UFC Injuries: Would It Ever Be the Right Call to Postpone a Card?

Jeremy BotterMMA Senior WriterJuly 23, 2012

Jul 21, 2012; Calgary, AB, CANADA; Renan Barao during the interim bantamweight title bout of UFC 149 against Urijah Faber (not pictured) at the Scotiabank Saddledome. Mandatory Credit: Anne-Marie Sorvin-US PRESSWIRE
Anne-Marie Sorvin-US PRESSWIRE

UFC 149 was unquestionably the worst overall UFC pay-per-view viewer experience since UFC 33.

And that's saying something, because UFC 33 set a new low that I figured would never be equaled. If you remember, that was the card that went black nationwide after the UFC used up its allotment of pay-per-view airtime, forcing cable stations to pull the plug before the main event between Tito Ortiz and Vladimir Matyushenko.

Of course, some of you veteran fans who were actually watching on pay-per-view when the broadcast was yanked were probably thankful, because the developing Ortiz/Matyushenko bout wasn't exactly full of thrills and chills. Three championship bouts—all of which were boring—went to full 25-minute decisions.

For Dana White to compare UFC 149 to UFC 33—which he did during the post-fight press conference—well, you know you're dealing with an all-time terrible card.

What's to blame? Injuries, of course.

This wasn't the card the UFC wanted to bring to Calgary. It was the card it gamely put together after being dealt injury blows to nearly all of the stars who were booked for the event.

In the lead-up to the fight, there were many stories written about the horrific state of the card, how it was uninteresting and clearly a show that fans could avoid. Most of these stories neglected to mention that, at one point or another, Jose Aldo, Michael Bisping, Yoshihiro Akiyama, Shogun Rua, Thiago Silva and Thiago Alves were all booked for the event.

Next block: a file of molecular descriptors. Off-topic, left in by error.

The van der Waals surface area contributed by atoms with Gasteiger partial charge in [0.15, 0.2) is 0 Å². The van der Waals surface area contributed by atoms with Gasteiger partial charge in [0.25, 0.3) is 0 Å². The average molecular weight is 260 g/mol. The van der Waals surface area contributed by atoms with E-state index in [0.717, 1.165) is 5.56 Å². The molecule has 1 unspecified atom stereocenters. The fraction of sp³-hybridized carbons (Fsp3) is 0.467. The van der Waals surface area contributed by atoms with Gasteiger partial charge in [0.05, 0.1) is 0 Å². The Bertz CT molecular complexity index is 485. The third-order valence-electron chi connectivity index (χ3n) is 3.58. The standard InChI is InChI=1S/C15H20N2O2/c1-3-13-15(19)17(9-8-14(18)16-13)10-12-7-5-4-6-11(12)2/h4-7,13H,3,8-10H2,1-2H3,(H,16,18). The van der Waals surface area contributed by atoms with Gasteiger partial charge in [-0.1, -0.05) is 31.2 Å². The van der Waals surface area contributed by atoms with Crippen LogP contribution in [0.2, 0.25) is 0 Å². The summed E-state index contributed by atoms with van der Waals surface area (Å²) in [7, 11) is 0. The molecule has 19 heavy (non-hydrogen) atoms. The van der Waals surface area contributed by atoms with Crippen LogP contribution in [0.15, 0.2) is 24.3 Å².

There's an easy fix for the injury issue: stop running so many events.

With a packed schedule, you're constantly ripping stars from one event to feed another and the result is cards like the one you saw on Saturday night. But the UFC is adamant that it's not overexposing the product, and I don't see that changing any time soon.

So why can't the UFC cancel events, especially when it's obvious that it's not going to be able to fill out the event with the desired level of superstar fights? This seems like the most logical solution, right? Walk away with your head held high and promise to return in the future with an action-packed card.

The answer isn't all that easy. For starters, what's the guarantee that, when it finally does return to that market in the future, the card it schedules won't be riddled with injuries? Unless the UFC decides to start running fewer events per month, it is still going to run into injury replacement issues.

There's also the matter of committed pay-per-view dates. A source in the cable industry told me that once a date has been finalized with cable providers, it's incredibly difficult and very costly to cancel.

But are the costs of canceling those injury-plagued events higher than the damage done by subpar events? I'm not sure they are. The UFC rarely has nights like the one it did on Saturday, but a continual string of poor events would create a lack of interest in the fans who typically buy pay-per-view events.

The good news coming out of Saturday night—and there isn't all that much in the way of good news—is that UFC 149 was an aberration. Bad televised cards are very rare, at least in the way that UFC 149 was almost universally bad.

It'll likely rebound with a string of great shows, from the fourth FOX broadcast in two weeks all the way through the Toronto show in September headlined by Joseph Benavidez vs. Demetrious Johnson.

But there are lessons to be learned from UFC 149, and they are important lessons indeed.